Australia! Join the UN negotiations to ban nuclear weapons
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The Australian Government must participate in the debate being held in the United Nations in June and July to develop a treaty to prohibit nuclear weapons.
The vast majority of UN member states believe that weapons intended to inflict catastrophic humanitarian harm should, as a matter of principle, be prohibited under international law. They have concluded that nuclear weapons must now be placed on the same legal footing as other weapons of mass destruction.
Our near neighbours - Indonesia, New Zealand, Palau, the Philippines and Thailand - support the treaty being negotiated and submitted the agenda item to the United Nations for general and complete disarmament: taking forward multilateral nuclear disarmament negotiations.
On 22 May the first draft of the treaty to ban nuclear weapons was released by the United Nations conference to negotiate a legally binding instrument to prohibit nuclear weapons, leading towards their total elimination.
Australians don't want to have to deal with a nuclear winter, or to lose loved ones to horrific injuries caused by nuclear weapons.
Australia is committed to effective global cooperation, including through the United Nations (UN) and its specialised agencies and regional commissions. Engaging with the multilateral system is a key pillar of Australia's foreign policy. This is because we live in a complex, inter-connected world where countries need to coordinate their responses to the major challenges we all face today.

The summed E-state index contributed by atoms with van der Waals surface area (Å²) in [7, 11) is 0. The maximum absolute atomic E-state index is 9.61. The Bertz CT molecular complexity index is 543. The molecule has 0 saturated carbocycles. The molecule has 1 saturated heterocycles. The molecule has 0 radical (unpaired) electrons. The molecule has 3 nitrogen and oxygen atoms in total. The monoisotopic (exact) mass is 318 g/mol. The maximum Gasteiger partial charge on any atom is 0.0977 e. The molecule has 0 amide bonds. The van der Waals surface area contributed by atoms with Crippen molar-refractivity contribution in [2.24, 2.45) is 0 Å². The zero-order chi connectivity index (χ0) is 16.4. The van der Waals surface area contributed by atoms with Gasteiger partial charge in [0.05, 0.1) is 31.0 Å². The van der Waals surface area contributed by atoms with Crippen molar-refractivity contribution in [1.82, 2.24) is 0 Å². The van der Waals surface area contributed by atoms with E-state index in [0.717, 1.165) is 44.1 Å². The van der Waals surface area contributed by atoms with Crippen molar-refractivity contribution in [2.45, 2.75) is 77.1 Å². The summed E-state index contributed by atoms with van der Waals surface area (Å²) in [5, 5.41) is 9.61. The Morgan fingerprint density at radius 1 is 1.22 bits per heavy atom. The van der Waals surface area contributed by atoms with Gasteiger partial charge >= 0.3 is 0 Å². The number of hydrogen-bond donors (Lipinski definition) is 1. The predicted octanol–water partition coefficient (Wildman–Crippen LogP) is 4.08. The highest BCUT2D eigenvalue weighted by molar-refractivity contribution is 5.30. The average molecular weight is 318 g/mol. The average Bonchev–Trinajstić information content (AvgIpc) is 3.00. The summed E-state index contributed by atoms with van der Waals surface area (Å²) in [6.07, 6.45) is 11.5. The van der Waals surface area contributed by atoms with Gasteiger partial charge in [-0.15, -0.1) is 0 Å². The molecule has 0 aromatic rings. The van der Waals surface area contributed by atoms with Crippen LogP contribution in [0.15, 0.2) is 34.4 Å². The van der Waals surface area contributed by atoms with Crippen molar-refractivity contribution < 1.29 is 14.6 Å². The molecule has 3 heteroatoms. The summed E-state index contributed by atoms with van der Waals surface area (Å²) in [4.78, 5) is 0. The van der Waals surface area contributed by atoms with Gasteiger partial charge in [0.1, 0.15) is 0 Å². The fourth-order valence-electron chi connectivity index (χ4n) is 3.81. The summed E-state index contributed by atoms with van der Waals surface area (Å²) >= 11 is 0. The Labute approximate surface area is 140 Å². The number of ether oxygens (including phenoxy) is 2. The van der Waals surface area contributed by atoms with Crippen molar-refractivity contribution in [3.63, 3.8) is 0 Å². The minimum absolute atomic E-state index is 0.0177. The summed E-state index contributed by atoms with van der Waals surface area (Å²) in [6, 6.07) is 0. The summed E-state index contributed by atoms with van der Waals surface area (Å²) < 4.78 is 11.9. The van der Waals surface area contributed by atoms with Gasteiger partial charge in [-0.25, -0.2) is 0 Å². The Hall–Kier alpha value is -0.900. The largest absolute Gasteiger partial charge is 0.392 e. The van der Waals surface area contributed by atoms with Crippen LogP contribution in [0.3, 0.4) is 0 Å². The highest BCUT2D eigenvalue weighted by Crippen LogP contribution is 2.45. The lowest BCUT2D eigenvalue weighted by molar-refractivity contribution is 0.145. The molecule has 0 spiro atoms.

Australia is a founding member of the UN, has been an active participant in UN institutions for 70 years and is currently the 12th largest contributor to the UN regular budget. Australia held the first Presidency of the Security Council in 1946 and provided the first military observers under UN auspices a year later, to Indonesia during the independence struggle.
Australia is a party to the international conventions including the Convention on Certain Conventional Weapons; the Convention on the Prohibition of the Use, Stockpiling, Production and Transfer of Anti-Personnel Mines and on their Destruction (also known as the Anti-Personnel Mine Ban Convention); and the Convention on Cluster Munitions.
Why aren’t we being part of the process to ban nuclear weapons?
Let's tell the Australian government that we support Australia participating in the negotiations to ensure the final treaty contains practical steps to bring about the elimination of nuclear weapons.
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